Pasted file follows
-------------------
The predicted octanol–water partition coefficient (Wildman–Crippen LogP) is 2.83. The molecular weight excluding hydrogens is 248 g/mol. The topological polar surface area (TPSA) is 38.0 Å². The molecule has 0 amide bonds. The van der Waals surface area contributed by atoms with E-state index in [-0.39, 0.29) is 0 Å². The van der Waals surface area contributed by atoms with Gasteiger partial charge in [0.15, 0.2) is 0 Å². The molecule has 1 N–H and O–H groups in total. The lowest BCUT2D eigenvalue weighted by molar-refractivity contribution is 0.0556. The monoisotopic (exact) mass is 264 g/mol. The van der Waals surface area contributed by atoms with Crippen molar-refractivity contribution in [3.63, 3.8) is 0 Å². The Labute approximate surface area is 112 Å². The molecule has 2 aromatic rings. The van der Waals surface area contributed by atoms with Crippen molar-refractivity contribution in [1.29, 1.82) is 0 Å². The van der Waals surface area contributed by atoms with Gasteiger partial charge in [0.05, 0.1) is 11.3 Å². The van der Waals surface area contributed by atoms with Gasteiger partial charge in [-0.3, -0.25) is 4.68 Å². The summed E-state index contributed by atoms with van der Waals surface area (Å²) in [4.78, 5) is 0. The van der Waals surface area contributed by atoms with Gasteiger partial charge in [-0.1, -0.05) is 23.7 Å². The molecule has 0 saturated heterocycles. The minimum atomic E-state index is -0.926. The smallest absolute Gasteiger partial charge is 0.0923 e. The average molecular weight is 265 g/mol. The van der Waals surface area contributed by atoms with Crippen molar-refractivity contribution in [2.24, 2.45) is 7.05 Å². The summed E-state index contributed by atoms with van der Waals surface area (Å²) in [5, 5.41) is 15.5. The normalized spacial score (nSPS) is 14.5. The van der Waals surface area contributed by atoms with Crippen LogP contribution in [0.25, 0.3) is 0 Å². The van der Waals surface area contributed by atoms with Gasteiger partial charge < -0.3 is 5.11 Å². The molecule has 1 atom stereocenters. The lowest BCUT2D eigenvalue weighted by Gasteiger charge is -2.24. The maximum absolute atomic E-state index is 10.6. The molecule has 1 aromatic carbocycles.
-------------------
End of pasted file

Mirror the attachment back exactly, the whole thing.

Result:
The predicted octanol–water partition coefficient (Wildman–Crippen LogP) is 2.83. The molecular weight excluding hydrogens is 248 g/mol. The topological polar surface area (TPSA) is 38.0 Å². The molecule has 0 amide bonds. The van der Waals surface area contributed by atoms with E-state index in [-0.39, 0.29) is 0 Å². The van der Waals surface area contributed by atoms with Gasteiger partial charge in [0.15, 0.2) is 0 Å². The molecule has 1 N–H and O–H groups in total. The lowest BCUT2D eigenvalue weighted by molar-refractivity contribution is 0.0556. The monoisotopic (exact) mass is 264 g/mol. The van der Waals surface area contributed by atoms with Crippen molar-refractivity contribution in [3.63, 3.8) is 0 Å². The Labute approximate surface area is 112 Å². The molecule has 2 aromatic rings. The van der Waals surface area contributed by atoms with Crippen molar-refractivity contribution in [1.29, 1.82) is 0 Å². The van der Waals surface area contributed by atoms with Gasteiger partial charge in [0.05, 0.1) is 11.3 Å². The van der Waals surface area contributed by atoms with Gasteiger partial charge in [-0.3, -0.25) is 4.68 Å². The summed E-state index contributed by atoms with van der Waals surface area (Å²) in [4.78, 5) is 0. The van der Waals surface area contributed by atoms with Gasteiger partial charge in [-0.1, -0.05) is 23.7 Å². The molecule has 0 saturated heterocycles. The minimum atomic E-state index is -0.926. The smallest absolute Gasteiger partial charge is 0.0923 e. The average molecular weight is 265 g/mol. The van der Waals surface area contributed by atoms with Crippen molar-refractivity contribution in [2.24, 2.45) is 7.05 Å². The summed E-state index contributed by atoms with van der Waals surface area (Å²) in [5, 5.41) is 15.5. The normalized spacial score (nSPS) is 14.5. The van der Waals surface area contributed by atoms with Crippen LogP contribution in [0.25, 0.3) is 0 Å². The van der Waals surface area contributed by atoms with Gasteiger partial charge < -0.3 is 5.11 Å². The molecule has 1 atom stereocenters. The lowest BCUT2D eigenvalue weighted by Gasteiger charge is -2.24. The maximum absolute atomic E-state index is 10.6. The molecule has 1 aromatic carbocycles.